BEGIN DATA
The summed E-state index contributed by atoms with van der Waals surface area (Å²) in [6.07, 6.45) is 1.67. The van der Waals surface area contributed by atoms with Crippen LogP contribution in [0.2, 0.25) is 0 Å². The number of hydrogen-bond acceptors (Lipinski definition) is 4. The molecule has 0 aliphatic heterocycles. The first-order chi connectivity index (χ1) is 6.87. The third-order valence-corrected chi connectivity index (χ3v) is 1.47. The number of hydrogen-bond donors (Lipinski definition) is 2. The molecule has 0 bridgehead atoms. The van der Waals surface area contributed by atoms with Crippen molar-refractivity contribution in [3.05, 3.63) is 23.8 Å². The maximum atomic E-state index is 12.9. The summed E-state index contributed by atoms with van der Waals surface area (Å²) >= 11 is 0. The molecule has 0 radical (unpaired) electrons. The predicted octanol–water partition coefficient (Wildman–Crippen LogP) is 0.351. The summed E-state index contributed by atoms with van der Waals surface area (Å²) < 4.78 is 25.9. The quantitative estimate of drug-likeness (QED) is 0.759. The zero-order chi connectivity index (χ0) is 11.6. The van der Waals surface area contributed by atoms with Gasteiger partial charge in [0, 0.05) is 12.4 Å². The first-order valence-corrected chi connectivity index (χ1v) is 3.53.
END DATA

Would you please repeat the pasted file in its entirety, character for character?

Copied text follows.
The summed E-state index contributed by atoms with van der Waals surface area (Å²) in [6.07, 6.45) is 1.67. The van der Waals surface area contributed by atoms with Crippen LogP contribution in [0.2, 0.25) is 0 Å². The number of hydrogen-bond acceptors (Lipinski definition) is 4. The molecule has 0 aliphatic heterocycles. The first-order chi connectivity index (χ1) is 6.87. The third-order valence-corrected chi connectivity index (χ3v) is 1.47. The number of hydrogen-bond donors (Lipinski definition) is 2. The molecule has 0 bridgehead atoms. The van der Waals surface area contributed by atoms with Crippen molar-refractivity contribution in [3.05, 3.63) is 23.8 Å². The maximum atomic E-state index is 12.9. The summed E-state index contributed by atoms with van der Waals surface area (Å²) >= 11 is 0. The molecule has 0 radical (unpaired) electrons. The predicted octanol–water partition coefficient (Wildman–Crippen LogP) is 0.351. The summed E-state index contributed by atoms with van der Waals surface area (Å²) < 4.78 is 25.9. The quantitative estimate of drug-likeness (QED) is 0.759. The zero-order chi connectivity index (χ0) is 11.6. The van der Waals surface area contributed by atoms with Gasteiger partial charge in [0, 0.05) is 12.4 Å². The first-order valence-corrected chi connectivity index (χ1v) is 3.53.